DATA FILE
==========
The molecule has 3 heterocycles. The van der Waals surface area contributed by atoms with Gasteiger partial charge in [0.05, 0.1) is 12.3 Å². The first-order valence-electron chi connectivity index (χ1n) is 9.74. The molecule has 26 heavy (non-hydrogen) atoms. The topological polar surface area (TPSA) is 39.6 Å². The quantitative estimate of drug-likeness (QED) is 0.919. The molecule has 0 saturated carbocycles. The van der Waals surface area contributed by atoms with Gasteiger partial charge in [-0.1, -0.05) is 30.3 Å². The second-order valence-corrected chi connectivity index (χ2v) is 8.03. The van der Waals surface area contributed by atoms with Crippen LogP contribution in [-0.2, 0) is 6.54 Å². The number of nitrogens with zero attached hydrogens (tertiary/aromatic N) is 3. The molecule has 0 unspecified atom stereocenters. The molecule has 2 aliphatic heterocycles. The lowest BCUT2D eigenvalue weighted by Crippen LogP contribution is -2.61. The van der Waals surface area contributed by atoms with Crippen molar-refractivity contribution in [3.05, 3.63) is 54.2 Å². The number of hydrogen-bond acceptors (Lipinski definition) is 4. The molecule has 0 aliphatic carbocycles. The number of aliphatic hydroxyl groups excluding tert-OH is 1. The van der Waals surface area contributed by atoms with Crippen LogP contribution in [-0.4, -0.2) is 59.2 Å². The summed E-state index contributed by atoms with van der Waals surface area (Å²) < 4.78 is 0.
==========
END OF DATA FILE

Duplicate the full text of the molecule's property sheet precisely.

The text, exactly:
The molecule has 3 heterocycles. The van der Waals surface area contributed by atoms with Gasteiger partial charge in [0.05, 0.1) is 12.3 Å². The first-order valence-electron chi connectivity index (χ1n) is 9.74. The molecule has 26 heavy (non-hydrogen) atoms. The topological polar surface area (TPSA) is 39.6 Å². The quantitative estimate of drug-likeness (QED) is 0.919. The molecule has 0 saturated carbocycles. The van der Waals surface area contributed by atoms with Gasteiger partial charge in [-0.1, -0.05) is 30.3 Å². The second-order valence-corrected chi connectivity index (χ2v) is 8.03. The van der Waals surface area contributed by atoms with Crippen LogP contribution in [-0.2, 0) is 6.54 Å². The number of nitrogens with zero attached hydrogens (tertiary/aromatic N) is 3. The molecule has 0 unspecified atom stereocenters. The molecule has 2 aliphatic heterocycles. The lowest BCUT2D eigenvalue weighted by Crippen LogP contribution is -2.61. The van der Waals surface area contributed by atoms with Crippen molar-refractivity contribution in [3.05, 3.63) is 54.2 Å². The number of hydrogen-bond acceptors (Lipinski definition) is 4. The molecule has 0 aliphatic carbocycles. The number of aliphatic hydroxyl groups excluding tert-OH is 1. The van der Waals surface area contributed by atoms with Crippen LogP contribution in [-0.4, -0.2) is 59.2 Å². The summed E-state index contributed by atoms with van der Waals surface area (Å²) < 4.78 is 0.